Depression: A Global Crisis, guest blog by Cathy Wield

There’s lots of talk now a days about depression and particularly noticeable is the mention of it in all the world wide economies. If I am cynical, I think this is probably because it has been shown to be one of the illnesses which cause the most absence from work and therefore it is in the respective government’s interests to reverse the upward trend in this global disease.

Whether this is real or not remains to be seen – is it more widely diagnosed now? Is it more medicalised or is it simply because the people of this world are uniquely more unhappy? Whatever the answer, which I suspect is a ‘yes’ to all three, it is a very individual illness. By that I mean that it is not just a linear measure of severity, but also the way each sufferer responds to the symptoms and the way each individual experiences the very same symptoms.

I speak very personally, as a survivor of a very serious form of the condition, severe chronic resistant depression, where I endured a continual seven year episode, spending most of the time in hospital and being treated with talking therapies, many different pharmaceutical recipes and physical therapies. Not only did I have multiple courses of ECT (electroconvulsive therapy), but as a last resort I had brain surgery, which turned out to be highly effective and led to my miraculous recovery.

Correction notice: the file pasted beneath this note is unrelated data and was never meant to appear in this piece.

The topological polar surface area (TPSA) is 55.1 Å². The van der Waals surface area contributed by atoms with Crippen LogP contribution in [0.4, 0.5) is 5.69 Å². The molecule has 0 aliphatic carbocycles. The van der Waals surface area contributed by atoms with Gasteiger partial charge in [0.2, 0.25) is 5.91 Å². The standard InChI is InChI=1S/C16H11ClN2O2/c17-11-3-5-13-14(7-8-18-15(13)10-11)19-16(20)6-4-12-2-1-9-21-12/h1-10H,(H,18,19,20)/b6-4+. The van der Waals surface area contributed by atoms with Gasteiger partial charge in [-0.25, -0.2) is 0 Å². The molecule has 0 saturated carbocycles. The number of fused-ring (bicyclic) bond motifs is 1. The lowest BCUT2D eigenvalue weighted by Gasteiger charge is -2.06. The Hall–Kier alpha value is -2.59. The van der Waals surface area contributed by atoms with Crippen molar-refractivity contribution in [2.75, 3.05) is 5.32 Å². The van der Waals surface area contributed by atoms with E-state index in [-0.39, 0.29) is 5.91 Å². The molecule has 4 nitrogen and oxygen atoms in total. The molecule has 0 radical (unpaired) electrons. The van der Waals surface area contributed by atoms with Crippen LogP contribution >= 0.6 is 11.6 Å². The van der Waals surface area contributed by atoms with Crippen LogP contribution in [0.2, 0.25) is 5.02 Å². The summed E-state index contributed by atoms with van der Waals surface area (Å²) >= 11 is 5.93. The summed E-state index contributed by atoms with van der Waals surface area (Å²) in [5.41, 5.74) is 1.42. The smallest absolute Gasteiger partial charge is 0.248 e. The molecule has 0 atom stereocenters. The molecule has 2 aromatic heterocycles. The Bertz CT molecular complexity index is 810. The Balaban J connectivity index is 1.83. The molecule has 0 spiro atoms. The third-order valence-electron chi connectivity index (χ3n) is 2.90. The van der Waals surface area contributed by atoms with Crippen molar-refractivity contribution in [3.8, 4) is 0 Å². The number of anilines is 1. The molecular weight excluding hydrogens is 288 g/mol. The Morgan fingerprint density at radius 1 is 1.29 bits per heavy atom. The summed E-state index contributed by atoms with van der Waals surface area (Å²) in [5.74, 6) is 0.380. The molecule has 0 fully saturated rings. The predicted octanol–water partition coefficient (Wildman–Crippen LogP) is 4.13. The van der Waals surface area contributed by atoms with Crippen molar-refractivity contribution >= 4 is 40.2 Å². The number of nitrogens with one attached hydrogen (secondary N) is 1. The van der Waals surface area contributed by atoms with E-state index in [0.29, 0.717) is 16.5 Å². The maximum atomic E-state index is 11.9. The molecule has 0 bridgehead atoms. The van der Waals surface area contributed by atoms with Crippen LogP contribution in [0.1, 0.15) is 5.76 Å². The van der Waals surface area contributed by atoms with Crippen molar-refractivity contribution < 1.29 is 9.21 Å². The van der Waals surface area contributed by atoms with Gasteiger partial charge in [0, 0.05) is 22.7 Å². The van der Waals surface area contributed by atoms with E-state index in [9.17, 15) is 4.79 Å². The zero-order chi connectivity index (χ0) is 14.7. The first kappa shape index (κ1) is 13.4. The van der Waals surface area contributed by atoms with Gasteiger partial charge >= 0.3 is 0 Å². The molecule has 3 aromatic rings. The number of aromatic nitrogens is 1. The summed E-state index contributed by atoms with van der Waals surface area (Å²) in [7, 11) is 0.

Fortunately most people who suffer with depression are as the ‘walking wounded’; unable to carry on their normal lives as usual, but not so severe that they end up in hospital. The world has dealt with these people variously with great empathy or horrendous cruelty depending on culture, history and stigma and often depending upon the religion of the community within which the suffering occurs. Today bringing this condition to the fore, represents the hope of reproducing some of the better care, such as warmth, music, talking, love and acceptance as well as the medical advances which have meant those with more severe forms of the illness can benefit.

Cathy is a published writer, and her latest book “Thorn in my Mind” can be bought on Amazon and Christian bookshops.

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